Sunday, September 18, 2005

God's Time


As humans, we measure time in seconds, minutes, hours, days, weeks, months, years. We usually have time estimates as to how long a given task will take. When we get ill, one of our first questions to our doctor is usually how soon will I be well and functioning normally.

Life itself presents many challenges to us as we live it day to day.

As kids, we can hardly wait get our first bicycle, go to school, finish high school etc.

As parents, it is so easy to think such things as:

"I will be SO glad when we are out of diapers."
"I'll be SO glad when he can use words to TELL me what is wrong."
"I'll be so glad when I'm out of college and have a real job."

Today at church one of our families asked us to pray for a crisis situation with their fourteen year old grandson. For many families, teenage years can be rough years. Between individual internal biochemistry issues, emotional problems, puberty, and the need to become independent and individual from parents, this time frame leaves a lot of wounds. One of our favorite words of comfort to people going through such rough times is often: "God's time is not our time."

I was thinking about that today as I was driving in the car. A word picture of this came into my mind. My grandfather bought a farm and farmed it while I was small. We still own that farm and most visits home to my family included a trip to check on the farm and crops. In addition, when the kids were young, I had many vegetable gardens and I planted fruit trees and grapevines.

When you are planting radishes, it takes about three weeks from planting to harvest.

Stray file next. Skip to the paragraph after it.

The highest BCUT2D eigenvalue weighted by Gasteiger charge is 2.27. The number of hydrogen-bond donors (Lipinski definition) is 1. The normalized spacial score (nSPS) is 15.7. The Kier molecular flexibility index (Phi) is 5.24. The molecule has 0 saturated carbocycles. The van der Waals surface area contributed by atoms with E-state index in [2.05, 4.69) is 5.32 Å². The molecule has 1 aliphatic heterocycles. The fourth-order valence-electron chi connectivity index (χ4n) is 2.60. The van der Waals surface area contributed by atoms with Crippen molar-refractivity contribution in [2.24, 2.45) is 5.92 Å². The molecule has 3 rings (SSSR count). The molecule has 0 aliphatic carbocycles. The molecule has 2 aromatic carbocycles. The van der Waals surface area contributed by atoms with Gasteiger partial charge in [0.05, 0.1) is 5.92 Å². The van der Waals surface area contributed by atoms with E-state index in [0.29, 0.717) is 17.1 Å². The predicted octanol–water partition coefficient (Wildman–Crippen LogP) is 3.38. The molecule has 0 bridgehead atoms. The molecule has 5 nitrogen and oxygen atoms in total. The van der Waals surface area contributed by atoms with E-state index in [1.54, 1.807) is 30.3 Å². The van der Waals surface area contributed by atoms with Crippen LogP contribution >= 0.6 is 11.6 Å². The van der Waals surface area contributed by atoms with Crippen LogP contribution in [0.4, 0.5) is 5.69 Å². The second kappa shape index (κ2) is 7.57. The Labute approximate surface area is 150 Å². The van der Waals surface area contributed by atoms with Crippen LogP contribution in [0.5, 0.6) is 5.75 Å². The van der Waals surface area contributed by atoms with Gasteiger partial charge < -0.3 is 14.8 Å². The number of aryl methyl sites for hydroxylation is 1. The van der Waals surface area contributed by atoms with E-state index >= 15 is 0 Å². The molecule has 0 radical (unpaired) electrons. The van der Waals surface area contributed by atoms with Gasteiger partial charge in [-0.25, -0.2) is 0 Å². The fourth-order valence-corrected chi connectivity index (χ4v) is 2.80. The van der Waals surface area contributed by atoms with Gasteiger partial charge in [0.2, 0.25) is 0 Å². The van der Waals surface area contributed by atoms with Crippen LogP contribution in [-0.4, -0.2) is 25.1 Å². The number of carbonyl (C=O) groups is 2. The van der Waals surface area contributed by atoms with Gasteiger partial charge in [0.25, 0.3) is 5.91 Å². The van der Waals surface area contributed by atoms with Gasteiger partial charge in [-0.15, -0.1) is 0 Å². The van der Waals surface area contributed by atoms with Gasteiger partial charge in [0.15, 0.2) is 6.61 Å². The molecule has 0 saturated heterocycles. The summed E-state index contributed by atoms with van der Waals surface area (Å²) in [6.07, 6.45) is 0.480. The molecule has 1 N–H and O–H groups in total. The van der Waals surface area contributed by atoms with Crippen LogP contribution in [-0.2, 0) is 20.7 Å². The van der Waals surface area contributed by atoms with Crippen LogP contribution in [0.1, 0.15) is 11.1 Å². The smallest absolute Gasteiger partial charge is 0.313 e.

When you are planting corn, wheat, and milo, it takes four to six months from planting to harvest.
When you are planting fruit trees, depending on the size tree you buy, you are looking at getting your "first fruits" in 3-5 years- and several more before it becomes a bountiful harvest.
When you are planting pecan trees, it generally takes 10 years or more (our pecan trees took over 15 years before they started producing.)
The "farmers" who plant forests for lumber are looking ahead 20 years for a harvest of the seedlings they are planting.
Saguaro cactus don't reach "maturity" for 100 years.
Redwoods and sequoia trees live for thousands of years.

So often as we go through the teenage years, the early adult years, we expect God's answers to our prayers to be immediately answered. Human hearts and psychology are very intricate. Even with God's great and almighty power, the best answers to our prayers for human growth and development take years of cultivation, water, and nuture to bear fruit.

So next time you are wrestling with one of life's difficult human challenges - are you really looking for a "radish"? God is looking to create the beauty of a forest, or a tall saguaro, or the stately grace of the redwoods and sequoia trees. Jesus told us about the lily that toiled not, neither did it spin, yet it was beautifully arrayed. Are we not more important to God? While my human desires and lack of patience want a speedy resolution, I've learned that waiting for God's longer more well thought out answer always gives me special blessings and usually an answer beyond anything I could have thought up for myself.

2 comments:

bettye said...

Great essy and some things to think about.

Bettye said...

Kin I try agin? Great essay!